Posted by: Kathy Temean | October 8, 2011

Illustrator Saturday – Jinwoo Kim


Jinwoo Kim
born in 1978, Republic of Korea

I first started drawing pictures when I was young, imitating my mother who was a painter.
I enjoyed drawing objects around me even before I entered the elementary school, and I astonished people by bold imagination.

I kept studying design and painting throughout middle and high school years, attending the art institute, and tried to draw pictures different from the exiting frames.

When in college, I majored in Fine Art, and drew pictures with passion, but my passion drifted into a different direction since I got discharged from military service in 1999 I became more interested in teaching than learning, and I spent 8 years with students at a private art institution. At that time, I taught them design, and my techniques of fine art painting combined with a creative, rational, and design-like way of thinking were well received by students. However, the repeated daily life coupled with the college life I quit halfway through visited me again, making me feel frustrated later on.

My life as an illustrator I found as escape out of this routines was a ray of light in the dark tunnel.

My current job, which requires me to think like children think, see what children see, and stimulate children’s imagination, helped me return to the day when I was a boy who held the brush for the first time, following his mother.

I am currently drawing pictures, feeling happier than anybody else.

Here is Jin’s process:

The biggest part of my work process is an imagination. I tend to think on the manuscript for a long time and perhaps because of that, I skip the rough sketch. All parts are set in the sketch and even the direction for a strand of hair, do not change until the last stage.

Among the manual work, it is the genre that uses the wet materials in particular so it may be more so but I think it comes from my personality. I am not quite sure but perhaps because of that, while I sketch, I tend to be quite sensitive. I plan all stages to the finish and paint them. When the sketch process is complete, I get them scanned and revise the detailed parts with Photoshop.
(usually eliminate unnecessary lines )Then the neatly finished sketch is printed onto the watercolor paper and I work on the coloring.

The printer I use is Epson R1900 because I can use the papers over A3 size and the printer uses the pigment inks. I think the pigment ink’s strength is that sketch does not run so when finished, it can be kept neat than the pencil sketches.

Another good thing is that the original sketch can be preserved and quite rare but when the work gets ruined, I can work on it again with it. The bad point is that the size of the painting I can draw can be limited and the paper over 140lb does not get in.

I mainly use watercolors. Ninety percent of the work is done by watercolor and the rest, I add a little of Gouache or acrylic. For the paints, I usually prefer to use Schmincke Horadam products because I like the clear hues of the paints. I use various mediums of watercolor when I work but I normally use Oxgall,Aqua gloss and Blending Medium etc.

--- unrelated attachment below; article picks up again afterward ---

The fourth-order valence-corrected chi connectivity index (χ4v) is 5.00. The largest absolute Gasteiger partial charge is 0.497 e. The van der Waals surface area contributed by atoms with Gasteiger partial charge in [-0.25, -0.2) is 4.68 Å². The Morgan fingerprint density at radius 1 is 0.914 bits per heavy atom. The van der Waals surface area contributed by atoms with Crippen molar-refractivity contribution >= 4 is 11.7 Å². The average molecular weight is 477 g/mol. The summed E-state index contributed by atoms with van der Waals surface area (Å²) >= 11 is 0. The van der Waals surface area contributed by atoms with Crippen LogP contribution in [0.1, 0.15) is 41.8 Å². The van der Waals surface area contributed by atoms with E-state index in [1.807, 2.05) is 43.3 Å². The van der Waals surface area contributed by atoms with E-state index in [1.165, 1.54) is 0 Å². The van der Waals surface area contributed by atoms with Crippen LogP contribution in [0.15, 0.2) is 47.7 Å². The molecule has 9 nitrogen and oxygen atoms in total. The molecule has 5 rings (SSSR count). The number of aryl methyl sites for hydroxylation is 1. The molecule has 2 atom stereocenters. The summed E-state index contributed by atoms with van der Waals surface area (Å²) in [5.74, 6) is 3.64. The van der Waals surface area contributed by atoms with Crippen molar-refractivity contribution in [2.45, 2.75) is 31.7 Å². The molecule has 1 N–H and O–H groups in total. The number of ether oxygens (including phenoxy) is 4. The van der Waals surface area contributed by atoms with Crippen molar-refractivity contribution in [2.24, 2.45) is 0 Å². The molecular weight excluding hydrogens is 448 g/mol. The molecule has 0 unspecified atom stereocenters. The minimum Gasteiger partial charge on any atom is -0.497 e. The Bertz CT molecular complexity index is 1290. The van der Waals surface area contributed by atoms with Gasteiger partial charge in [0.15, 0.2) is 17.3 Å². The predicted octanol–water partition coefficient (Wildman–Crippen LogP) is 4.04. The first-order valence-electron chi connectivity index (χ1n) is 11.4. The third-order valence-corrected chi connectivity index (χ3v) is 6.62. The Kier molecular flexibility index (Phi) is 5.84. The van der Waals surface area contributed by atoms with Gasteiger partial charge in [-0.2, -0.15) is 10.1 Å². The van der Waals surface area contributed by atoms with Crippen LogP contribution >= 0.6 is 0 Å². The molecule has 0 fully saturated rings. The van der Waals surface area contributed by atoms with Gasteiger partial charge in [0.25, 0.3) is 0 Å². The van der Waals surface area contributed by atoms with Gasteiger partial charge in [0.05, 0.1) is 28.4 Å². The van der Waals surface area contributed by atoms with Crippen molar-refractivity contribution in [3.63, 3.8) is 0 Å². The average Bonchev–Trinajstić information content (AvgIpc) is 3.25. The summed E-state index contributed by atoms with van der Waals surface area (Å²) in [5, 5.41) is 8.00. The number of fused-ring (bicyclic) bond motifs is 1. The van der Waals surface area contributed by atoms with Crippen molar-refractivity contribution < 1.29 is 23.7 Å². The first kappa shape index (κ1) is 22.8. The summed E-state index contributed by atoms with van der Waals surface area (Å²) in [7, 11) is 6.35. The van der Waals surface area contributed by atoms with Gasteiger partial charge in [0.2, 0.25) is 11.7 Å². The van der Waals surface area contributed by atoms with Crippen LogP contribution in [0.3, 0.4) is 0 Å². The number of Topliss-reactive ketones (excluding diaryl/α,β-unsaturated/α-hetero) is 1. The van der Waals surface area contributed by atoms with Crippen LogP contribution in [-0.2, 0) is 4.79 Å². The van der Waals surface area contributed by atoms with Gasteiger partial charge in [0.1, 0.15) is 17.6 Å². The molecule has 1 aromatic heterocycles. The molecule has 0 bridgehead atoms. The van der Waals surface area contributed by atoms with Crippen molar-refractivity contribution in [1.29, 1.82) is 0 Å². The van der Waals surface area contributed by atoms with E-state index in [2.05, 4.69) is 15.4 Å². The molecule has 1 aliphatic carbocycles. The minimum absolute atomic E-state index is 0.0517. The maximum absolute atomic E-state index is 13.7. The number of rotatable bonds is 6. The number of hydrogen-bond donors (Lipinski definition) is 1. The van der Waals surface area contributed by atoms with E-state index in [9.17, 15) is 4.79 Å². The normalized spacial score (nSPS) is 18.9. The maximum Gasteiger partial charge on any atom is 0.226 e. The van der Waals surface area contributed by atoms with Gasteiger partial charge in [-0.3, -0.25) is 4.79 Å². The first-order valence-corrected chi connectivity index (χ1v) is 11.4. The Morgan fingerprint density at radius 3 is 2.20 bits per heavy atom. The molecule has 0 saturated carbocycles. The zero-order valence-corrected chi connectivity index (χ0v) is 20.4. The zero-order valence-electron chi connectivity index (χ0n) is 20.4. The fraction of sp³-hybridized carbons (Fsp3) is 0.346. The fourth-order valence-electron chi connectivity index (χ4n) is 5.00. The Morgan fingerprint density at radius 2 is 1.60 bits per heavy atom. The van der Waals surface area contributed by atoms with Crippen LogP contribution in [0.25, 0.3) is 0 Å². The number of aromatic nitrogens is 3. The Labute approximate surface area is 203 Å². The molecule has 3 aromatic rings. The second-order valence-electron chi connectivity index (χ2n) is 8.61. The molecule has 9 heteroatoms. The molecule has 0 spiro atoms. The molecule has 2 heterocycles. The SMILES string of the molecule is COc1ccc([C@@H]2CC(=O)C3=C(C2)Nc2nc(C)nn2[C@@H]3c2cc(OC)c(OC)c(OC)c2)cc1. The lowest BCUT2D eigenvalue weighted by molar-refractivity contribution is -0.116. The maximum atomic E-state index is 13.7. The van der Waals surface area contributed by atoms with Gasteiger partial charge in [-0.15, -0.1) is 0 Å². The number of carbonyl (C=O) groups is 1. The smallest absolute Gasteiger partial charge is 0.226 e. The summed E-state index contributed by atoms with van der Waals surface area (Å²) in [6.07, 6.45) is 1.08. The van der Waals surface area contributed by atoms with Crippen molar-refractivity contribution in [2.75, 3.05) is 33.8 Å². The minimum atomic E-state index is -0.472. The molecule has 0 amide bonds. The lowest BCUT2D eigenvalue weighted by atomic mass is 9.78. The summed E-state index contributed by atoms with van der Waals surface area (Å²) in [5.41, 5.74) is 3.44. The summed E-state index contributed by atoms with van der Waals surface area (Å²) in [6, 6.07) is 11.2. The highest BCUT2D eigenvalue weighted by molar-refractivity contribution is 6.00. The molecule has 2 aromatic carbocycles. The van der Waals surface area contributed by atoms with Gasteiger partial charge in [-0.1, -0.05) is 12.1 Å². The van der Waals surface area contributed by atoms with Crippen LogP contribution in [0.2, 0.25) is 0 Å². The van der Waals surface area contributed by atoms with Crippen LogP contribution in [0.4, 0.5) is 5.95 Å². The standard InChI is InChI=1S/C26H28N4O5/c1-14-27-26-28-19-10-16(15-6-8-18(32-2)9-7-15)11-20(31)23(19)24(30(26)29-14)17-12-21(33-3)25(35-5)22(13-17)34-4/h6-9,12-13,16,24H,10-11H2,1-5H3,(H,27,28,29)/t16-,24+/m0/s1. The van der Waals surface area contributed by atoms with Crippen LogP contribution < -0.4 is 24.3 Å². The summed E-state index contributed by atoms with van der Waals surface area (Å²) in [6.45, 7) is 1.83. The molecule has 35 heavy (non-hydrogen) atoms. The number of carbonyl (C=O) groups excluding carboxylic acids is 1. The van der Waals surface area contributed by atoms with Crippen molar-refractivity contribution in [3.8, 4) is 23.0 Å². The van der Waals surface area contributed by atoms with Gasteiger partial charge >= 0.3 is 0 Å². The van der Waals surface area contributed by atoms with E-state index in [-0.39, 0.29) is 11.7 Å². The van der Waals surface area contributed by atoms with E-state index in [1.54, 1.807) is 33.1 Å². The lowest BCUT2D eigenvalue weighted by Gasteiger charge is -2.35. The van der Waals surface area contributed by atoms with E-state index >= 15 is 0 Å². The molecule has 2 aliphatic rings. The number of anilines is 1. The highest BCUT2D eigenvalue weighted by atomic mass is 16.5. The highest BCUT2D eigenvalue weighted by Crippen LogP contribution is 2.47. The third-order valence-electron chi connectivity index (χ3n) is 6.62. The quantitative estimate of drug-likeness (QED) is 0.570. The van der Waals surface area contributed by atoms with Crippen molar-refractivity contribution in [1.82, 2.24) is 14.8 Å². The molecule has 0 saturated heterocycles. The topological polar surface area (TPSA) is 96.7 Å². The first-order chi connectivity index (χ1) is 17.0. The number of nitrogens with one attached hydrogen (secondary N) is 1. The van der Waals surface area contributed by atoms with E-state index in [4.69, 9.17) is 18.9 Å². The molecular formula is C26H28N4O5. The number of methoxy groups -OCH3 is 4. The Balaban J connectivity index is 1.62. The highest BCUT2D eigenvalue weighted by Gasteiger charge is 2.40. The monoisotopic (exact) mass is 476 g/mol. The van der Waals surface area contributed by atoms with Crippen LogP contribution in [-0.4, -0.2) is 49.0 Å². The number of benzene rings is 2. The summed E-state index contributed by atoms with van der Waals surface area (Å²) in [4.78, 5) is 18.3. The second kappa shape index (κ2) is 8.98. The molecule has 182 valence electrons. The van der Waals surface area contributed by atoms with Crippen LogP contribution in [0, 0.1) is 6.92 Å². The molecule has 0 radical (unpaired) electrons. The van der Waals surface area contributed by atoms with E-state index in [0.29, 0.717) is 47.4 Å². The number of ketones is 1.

Since I enjoy working when things are not dry yet, using mediums have become essential. As for the paper, I use Saunders 140lb(hot press, white) and though not often, I also use 300lb paper as well.
For brush, I usually use Kolinsky but since my work is very detailed, it gets worn a lot.

As for the coloring process, unless it is a special situation, I color things from the distant view to a close-range view. I first complete the background first and when the rough picture appears for the mid-range view, I finish the characters then. When I finish with the detailed parts, I work on adjusting the overall color sense and brightness again and do a finishing touch.

In the painting, I tend to obsess on the texture of hair and the furs on the animals and I try to keep the fairy tale feel to it and not make it too realistic.

So you live in South Korea. Are there book publishers to sell to in your country?

Yes, there are many publishers in South Korea. Of course, compared to U.S.A., the size is smaller and the range of publishing is limited to Korea mostly. Within the market, the size of picture book market is smaller, and the publishing companies are more focusing on the creation of short-term profit such as textbooks. I think that the parts regarding contract conditions and royalties are inadequate to create better profit.

Have you tried to get a children’s publisher interested in doing a picture book?

It’s been four years since I started illustration. Ever since, I’ve published twelve picture book, both small and big. Other than picture books, I am also working on various works such as cover, English teaching aids, textbooks, and advertisement. Recently, I got a contract with Sterling Publishing through Shannon Associates, working on “Snow White.” Afterwards, I am planning to work on Little Match Girl through this publishing company.

Way to go!

How often do you come to the US?

I went to the US for the first time three years ago. And after that, I’ve been visiting the US once a year, staying for two to three months. I first went to the US because of my girlfriend, who is studying in the US (she is in Seattle). But afterwards, I contracted with Shannon Associates for agent, and I got ready to work as an illustrator in the US. As of now, now artist visa was permitted, so I am planning to move my work studio to San Francisco.

How do the opportunities differ in South Korea when compared to the US?